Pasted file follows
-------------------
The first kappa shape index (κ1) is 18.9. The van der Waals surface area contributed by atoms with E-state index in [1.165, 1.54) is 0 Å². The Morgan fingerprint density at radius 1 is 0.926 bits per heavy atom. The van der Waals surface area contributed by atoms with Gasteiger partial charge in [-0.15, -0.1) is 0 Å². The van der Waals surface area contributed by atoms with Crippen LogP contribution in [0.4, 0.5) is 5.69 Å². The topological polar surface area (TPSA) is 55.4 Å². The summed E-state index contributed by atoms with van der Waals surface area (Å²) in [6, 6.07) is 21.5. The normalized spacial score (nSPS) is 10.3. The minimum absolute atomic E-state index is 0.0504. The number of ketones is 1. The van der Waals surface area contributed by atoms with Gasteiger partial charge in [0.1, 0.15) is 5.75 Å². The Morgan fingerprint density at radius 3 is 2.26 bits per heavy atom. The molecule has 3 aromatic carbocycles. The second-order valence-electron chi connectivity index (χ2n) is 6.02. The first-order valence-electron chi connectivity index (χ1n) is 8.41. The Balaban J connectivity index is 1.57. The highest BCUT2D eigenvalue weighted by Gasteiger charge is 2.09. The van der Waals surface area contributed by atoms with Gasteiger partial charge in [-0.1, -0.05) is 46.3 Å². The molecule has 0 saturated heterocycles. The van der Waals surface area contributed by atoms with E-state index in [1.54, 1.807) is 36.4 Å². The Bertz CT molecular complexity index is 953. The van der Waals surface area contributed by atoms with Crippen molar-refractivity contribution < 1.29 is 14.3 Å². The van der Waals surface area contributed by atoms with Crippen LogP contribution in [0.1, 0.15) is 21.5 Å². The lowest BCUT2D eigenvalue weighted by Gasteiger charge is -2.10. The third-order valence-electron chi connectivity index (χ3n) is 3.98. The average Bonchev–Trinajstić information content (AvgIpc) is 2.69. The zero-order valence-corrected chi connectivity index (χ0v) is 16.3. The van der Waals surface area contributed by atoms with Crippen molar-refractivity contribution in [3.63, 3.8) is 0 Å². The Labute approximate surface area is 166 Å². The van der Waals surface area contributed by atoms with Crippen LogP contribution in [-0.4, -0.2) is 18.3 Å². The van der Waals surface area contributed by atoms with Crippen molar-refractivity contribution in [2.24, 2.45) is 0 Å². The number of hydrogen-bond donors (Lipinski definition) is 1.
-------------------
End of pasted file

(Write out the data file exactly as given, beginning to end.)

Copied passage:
The first kappa shape index (κ1) is 18.9. The van der Waals surface area contributed by atoms with E-state index in [1.165, 1.54) is 0 Å². The Morgan fingerprint density at radius 1 is 0.926 bits per heavy atom. The van der Waals surface area contributed by atoms with Gasteiger partial charge in [-0.15, -0.1) is 0 Å². The van der Waals surface area contributed by atoms with Crippen LogP contribution in [0.4, 0.5) is 5.69 Å². The topological polar surface area (TPSA) is 55.4 Å². The summed E-state index contributed by atoms with van der Waals surface area (Å²) in [6, 6.07) is 21.5. The normalized spacial score (nSPS) is 10.3. The minimum absolute atomic E-state index is 0.0504. The number of ketones is 1. The van der Waals surface area contributed by atoms with Gasteiger partial charge in [0.1, 0.15) is 5.75 Å². The Morgan fingerprint density at radius 3 is 2.26 bits per heavy atom. The molecule has 3 aromatic carbocycles. The second-order valence-electron chi connectivity index (χ2n) is 6.02. The first-order valence-electron chi connectivity index (χ1n) is 8.41. The Balaban J connectivity index is 1.57. The highest BCUT2D eigenvalue weighted by Gasteiger charge is 2.09. The van der Waals surface area contributed by atoms with Gasteiger partial charge in [-0.1, -0.05) is 46.3 Å². The molecule has 0 saturated heterocycles. The van der Waals surface area contributed by atoms with E-state index in [1.54, 1.807) is 36.4 Å². The Bertz CT molecular complexity index is 953. The van der Waals surface area contributed by atoms with Crippen molar-refractivity contribution < 1.29 is 14.3 Å². The van der Waals surface area contributed by atoms with Crippen LogP contribution in [0.1, 0.15) is 21.5 Å². The lowest BCUT2D eigenvalue weighted by Gasteiger charge is -2.10. The third-order valence-electron chi connectivity index (χ3n) is 3.98. The average Bonchev–Trinajstić information content (AvgIpc) is 2.69. The zero-order valence-corrected chi connectivity index (χ0v) is 16.3. The van der Waals surface area contributed by atoms with Crippen molar-refractivity contribution in [3.63, 3.8) is 0 Å². The Labute approximate surface area is 166 Å². The van der Waals surface area contributed by atoms with Crippen LogP contribution in [-0.4, -0.2) is 18.3 Å². The van der Waals surface area contributed by atoms with Crippen molar-refractivity contribution in [2.24, 2.45) is 0 Å². The number of hydrogen-bond donors (Lipinski definition) is 1.